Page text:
Patients with diabetes know that the disease can hurt many vital organs and systems, such as the eyes, nerves, kidneys, and heart. You might not have known this, but diabetes can damage your mouth. Imagine if it happened to a child. Everyone should take care of their teeth, but it can be more challenging if you or your child have high blood sugar. 

Everyone needs to keep their mouths healthy. Prevention is the most important thing you can do to take care of a diabetic child’s dental health. It is suggested that the child see a dentist as soon as possible for their first checkup. This article will focus on helping diabetic children with their dental health.

Diabetes and Dental Health

Taking care of your child’s mouth is essential for their health and well-being, and it can even boost your sense of self-worth. Tooth and gum disease can cause pain and infections that can be relieved by good oral hygiene habits. If you or your child has diabetes, taking care of your teeth is even more critical. White blood cells can be hurt by having too much sugar in the blood. When you manage diabetes, you keep your blood sugar level in check and help prevent gum disease and other mouth infections. These are the main ways your body fights off infections that can show up in your mouth. But remember to keep that grin on your face!

The most common dental problem of diabetic children are:

  • Periodontal disease
  • Gingivitis
  • Reduced saliva
  • Taste dysfunction
  • Susceptible to fungal and bacterial infections

If a child has high sugar levels in their blood, those levels will also be high in their saliva. Plaque, a sticky film, contains bacteria that feed on sugar. Some bacteria contribute to dental problems, such as tooth decay, cavities, and gum disease. If the tooth is not treated, it may result in tooth loss. Diabetes makes gum disease more severe and extends the time it takes to recover.

Having diabetes can have several adverse effects on a child’s oral health, including the following:

  • They may have less saliva, which contributes to your mouth feeling dry. (Dry mouth can also be a side effect of certain medications.)
  • Their gums can be inflamed and bleed frequently (signs of gum disease).
  • It might take longer for infections in their mouth to clear up.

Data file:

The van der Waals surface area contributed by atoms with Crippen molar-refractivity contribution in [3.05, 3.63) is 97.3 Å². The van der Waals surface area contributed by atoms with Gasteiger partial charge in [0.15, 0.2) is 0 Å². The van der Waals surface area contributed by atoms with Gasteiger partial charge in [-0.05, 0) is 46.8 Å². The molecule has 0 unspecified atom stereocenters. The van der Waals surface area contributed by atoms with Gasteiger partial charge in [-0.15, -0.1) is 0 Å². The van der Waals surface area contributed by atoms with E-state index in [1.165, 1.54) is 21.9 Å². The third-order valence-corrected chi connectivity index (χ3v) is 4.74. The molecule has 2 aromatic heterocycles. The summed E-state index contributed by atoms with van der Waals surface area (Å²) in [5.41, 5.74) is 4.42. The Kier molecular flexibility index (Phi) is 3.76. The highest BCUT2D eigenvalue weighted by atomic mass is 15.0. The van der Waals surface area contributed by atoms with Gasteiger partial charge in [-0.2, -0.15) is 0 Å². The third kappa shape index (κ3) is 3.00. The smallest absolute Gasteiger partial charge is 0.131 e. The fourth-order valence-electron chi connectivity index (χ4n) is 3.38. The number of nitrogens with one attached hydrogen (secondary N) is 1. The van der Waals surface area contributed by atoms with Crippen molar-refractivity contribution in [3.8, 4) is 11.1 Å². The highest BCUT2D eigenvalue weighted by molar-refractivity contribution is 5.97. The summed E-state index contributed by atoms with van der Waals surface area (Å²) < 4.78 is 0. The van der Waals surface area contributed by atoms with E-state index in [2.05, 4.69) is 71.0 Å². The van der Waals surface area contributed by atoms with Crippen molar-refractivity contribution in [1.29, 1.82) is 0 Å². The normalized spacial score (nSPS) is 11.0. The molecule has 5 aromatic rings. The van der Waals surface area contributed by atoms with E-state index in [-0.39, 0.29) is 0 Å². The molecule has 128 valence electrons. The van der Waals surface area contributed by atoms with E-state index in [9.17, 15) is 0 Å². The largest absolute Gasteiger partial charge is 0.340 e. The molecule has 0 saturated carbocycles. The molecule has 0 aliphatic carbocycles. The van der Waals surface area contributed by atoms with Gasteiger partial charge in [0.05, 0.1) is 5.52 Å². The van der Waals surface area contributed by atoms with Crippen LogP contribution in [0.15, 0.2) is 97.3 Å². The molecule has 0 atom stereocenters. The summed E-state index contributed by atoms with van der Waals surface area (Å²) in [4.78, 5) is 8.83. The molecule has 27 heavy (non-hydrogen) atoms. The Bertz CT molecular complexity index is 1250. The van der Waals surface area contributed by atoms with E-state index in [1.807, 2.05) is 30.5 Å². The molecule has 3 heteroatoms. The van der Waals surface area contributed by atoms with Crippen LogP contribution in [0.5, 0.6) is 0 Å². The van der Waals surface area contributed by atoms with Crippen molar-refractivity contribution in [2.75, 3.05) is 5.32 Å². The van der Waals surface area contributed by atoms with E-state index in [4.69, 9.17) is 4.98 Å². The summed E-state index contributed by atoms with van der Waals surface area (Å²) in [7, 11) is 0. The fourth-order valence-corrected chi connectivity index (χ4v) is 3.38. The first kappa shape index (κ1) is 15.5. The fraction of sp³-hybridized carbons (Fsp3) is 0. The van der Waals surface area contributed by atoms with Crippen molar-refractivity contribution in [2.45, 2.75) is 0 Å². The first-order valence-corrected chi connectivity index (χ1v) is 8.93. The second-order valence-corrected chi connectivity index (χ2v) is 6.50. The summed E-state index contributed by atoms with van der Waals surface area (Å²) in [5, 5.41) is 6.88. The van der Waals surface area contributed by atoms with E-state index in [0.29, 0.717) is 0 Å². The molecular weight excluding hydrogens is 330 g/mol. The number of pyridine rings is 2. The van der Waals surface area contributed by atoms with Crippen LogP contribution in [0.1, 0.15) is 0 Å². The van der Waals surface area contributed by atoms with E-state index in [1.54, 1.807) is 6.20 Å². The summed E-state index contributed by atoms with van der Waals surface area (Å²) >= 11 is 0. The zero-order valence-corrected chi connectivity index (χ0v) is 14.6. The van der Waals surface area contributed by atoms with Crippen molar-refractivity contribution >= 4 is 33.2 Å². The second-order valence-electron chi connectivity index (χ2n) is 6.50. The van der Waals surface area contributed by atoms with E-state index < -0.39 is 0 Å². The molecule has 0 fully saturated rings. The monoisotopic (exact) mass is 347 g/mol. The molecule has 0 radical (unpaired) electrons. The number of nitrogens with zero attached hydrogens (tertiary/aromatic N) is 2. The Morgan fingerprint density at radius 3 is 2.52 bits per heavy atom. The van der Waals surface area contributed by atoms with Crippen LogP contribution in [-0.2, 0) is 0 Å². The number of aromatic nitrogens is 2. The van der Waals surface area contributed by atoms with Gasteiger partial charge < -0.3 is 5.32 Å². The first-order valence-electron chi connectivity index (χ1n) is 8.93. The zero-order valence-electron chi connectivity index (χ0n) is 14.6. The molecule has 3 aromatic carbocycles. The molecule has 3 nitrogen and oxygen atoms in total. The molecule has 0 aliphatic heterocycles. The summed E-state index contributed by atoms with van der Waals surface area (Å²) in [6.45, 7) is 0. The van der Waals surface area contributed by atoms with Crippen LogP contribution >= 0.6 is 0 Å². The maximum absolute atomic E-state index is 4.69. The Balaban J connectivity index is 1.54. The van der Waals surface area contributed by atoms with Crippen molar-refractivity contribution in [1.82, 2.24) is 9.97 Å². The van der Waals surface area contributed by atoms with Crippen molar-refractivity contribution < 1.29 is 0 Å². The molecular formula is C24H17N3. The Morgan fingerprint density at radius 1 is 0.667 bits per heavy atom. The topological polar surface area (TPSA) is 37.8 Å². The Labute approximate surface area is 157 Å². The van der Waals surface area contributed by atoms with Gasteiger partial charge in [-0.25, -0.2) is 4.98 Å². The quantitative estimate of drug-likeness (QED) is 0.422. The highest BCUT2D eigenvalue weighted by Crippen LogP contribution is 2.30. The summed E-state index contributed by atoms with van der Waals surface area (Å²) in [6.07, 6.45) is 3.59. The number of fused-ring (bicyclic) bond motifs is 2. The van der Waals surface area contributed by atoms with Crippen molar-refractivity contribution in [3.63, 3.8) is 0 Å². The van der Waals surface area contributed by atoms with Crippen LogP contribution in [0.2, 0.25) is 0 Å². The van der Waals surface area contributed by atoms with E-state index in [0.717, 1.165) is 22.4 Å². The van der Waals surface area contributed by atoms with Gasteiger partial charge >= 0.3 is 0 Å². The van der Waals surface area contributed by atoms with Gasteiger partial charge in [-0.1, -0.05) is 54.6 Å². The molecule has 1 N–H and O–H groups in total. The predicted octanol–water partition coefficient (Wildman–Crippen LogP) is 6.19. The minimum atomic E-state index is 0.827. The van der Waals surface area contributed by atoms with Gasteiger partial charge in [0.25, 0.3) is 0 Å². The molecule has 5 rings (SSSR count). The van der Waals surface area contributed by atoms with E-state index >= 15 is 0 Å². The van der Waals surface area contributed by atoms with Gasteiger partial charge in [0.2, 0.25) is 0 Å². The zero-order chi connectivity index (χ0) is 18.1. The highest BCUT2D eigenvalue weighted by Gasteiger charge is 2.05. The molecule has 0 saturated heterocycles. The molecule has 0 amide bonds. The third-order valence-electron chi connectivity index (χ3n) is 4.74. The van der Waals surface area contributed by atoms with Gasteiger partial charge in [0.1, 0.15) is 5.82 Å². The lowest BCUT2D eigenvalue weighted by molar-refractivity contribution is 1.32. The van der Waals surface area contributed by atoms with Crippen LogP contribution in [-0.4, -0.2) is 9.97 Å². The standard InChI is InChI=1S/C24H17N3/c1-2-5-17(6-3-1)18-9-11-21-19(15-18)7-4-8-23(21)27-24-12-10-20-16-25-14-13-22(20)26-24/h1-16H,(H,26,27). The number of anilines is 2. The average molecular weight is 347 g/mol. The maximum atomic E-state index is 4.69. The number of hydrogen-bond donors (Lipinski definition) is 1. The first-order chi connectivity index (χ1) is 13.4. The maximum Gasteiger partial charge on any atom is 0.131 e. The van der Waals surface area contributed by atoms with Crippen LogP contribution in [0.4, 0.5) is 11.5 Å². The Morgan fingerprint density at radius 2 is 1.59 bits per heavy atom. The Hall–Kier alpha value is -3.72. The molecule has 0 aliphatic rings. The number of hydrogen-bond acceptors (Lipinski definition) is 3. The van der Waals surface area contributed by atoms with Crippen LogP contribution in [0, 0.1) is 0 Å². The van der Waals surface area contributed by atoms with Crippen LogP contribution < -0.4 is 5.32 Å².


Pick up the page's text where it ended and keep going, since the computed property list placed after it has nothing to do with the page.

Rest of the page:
If a child is diagnosed with diabetes at a very early age, that child and their parent may have the advantage of taking care of it and preventing oral complications. That is why, aside from other tests, it’s also essential to check a child’s blood sugar level to eliminate diabetes in the future.

Once confirmed, you can schedule a visit to a pediatric dentist, like Roseville pediatric dentist, to ensure that a child gets all their dental needs. The patient or the parents won’t have anything to worry about. Roseville pediatric dentist can provide all the dental care needs of a child while taking their diabetes into account.

Treatment for a Diabetic Child with a Dental Problem

The treatment will be determined by the nature of the child’s dental issue. To receive treatment for periodontal disease, a child must visit a pediatric dentist. This dentist may thoroughly clean the child’s teeth or refer the child to a periodontist for gum surgery. In addition, the dentist might recommend using a particular mouth rinse.

A medicine that eliminates the fungus that is the root cause of thrush may be prescribed by a doctor or dentist to treat the symptoms of thrush. If a child wears dentures (false teeth) or braces, they may require a different cleaning solution. Talk with the child’s dentist about the medications they are taking. 

Here are some additional tips you can implement to have successful treatment of oral problems for a diabetic child:

  • Avoid treatment during or near insulin peaks to reduce the risk of hypoglycemia.
  • Before the appointment, the child must eat normally and take medications as directed.
  • Use topical fluoride and see your dentist every six months.
  • Parents should start brushing when their child’s first baby tooth appears and assist them in brushing until the child is 8.
  • Use fluoridated toothpaste; for children under three, use a smear, and for children over four, use a pea-sized amount.
  • Parents should monitor dietary practices (i.e. avoid prolonged use of bottles, reduce amounts of sugar consumed, reduce the frequency of sugar consumed).

The dental provider must carefully review the patient’s medical history and evaluate how well they manage their diabetes. Appointments in the morning are recommended. Remember that the most important dental emergency to avoid in patients with diabetes is hypoglycemia.


Dental health is very important to live a healthy life. But, with diabetes, it might be even harder to do so. If you have or know a child with diabetes, taking care of their dental health should also be their top priority. If a diabetic child encounters a dental health problem, healing will be one of the worst problems for the child and the parent. But, whether diabetes is involved or not, dental health should still be taken good care of.